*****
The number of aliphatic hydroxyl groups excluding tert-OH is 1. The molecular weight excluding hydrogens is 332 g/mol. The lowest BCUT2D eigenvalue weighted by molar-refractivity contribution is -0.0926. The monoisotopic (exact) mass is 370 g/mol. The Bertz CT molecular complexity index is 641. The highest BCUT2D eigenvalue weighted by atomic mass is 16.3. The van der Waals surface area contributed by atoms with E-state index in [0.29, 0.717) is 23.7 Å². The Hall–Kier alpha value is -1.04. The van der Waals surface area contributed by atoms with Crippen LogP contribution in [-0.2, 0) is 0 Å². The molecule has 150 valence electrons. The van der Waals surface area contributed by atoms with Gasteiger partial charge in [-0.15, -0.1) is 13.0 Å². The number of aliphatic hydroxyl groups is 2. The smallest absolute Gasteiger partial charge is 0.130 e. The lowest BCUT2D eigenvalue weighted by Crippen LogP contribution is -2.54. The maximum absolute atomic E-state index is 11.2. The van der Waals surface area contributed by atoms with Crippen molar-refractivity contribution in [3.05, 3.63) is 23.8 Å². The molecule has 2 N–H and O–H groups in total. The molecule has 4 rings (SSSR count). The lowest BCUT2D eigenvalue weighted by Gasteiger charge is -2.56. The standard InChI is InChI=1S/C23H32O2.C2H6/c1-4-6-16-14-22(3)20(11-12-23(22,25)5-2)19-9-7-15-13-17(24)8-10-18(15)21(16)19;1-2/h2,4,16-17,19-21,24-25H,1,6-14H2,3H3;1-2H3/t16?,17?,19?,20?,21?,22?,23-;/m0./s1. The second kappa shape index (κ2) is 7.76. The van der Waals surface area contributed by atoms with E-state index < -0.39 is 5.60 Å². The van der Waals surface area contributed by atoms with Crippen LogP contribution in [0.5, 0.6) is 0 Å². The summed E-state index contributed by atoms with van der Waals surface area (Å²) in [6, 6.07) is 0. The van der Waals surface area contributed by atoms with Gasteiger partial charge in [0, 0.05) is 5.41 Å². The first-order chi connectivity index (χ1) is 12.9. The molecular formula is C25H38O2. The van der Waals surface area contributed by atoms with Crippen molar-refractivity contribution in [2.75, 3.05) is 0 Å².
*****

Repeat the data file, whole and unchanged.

The number of aliphatic hydroxyl groups excluding tert-OH is 1. The molecular weight excluding hydrogens is 332 g/mol. The lowest BCUT2D eigenvalue weighted by molar-refractivity contribution is -0.0926. The monoisotopic (exact) mass is 370 g/mol. The Bertz CT molecular complexity index is 641. The highest BCUT2D eigenvalue weighted by atomic mass is 16.3. The van der Waals surface area contributed by atoms with E-state index in [0.29, 0.717) is 23.7 Å². The Hall–Kier alpha value is -1.04. The van der Waals surface area contributed by atoms with Crippen LogP contribution in [-0.2, 0) is 0 Å². The molecule has 150 valence electrons. The van der Waals surface area contributed by atoms with Gasteiger partial charge in [-0.15, -0.1) is 13.0 Å². The number of aliphatic hydroxyl groups is 2. The smallest absolute Gasteiger partial charge is 0.130 e. The lowest BCUT2D eigenvalue weighted by Crippen LogP contribution is -2.54. The maximum absolute atomic E-state index is 11.2. The van der Waals surface area contributed by atoms with Crippen molar-refractivity contribution in [3.05, 3.63) is 23.8 Å². The molecule has 2 N–H and O–H groups in total. The molecule has 4 rings (SSSR count). The lowest BCUT2D eigenvalue weighted by Gasteiger charge is -2.56. The standard InChI is InChI=1S/C23H32O2.C2H6/c1-4-6-16-14-22(3)20(11-12-23(22,25)5-2)19-9-7-15-13-17(24)8-10-18(15)21(16)19;1-2/h2,4,16-17,19-21,24-25H,1,6-14H2,3H3;1-2H3/t16?,17?,19?,20?,21?,22?,23-;/m0./s1. The second kappa shape index (κ2) is 7.76. The van der Waals surface area contributed by atoms with E-state index < -0.39 is 5.60 Å². The van der Waals surface area contributed by atoms with Crippen LogP contribution in [0.5, 0.6) is 0 Å². The summed E-state index contributed by atoms with van der Waals surface area (Å²) in [6, 6.07) is 0. The van der Waals surface area contributed by atoms with Gasteiger partial charge in [0, 0.05) is 5.41 Å². The first-order chi connectivity index (χ1) is 12.9. The molecular formula is C25H38O2. The van der Waals surface area contributed by atoms with Crippen molar-refractivity contribution in [2.75, 3.05) is 0 Å².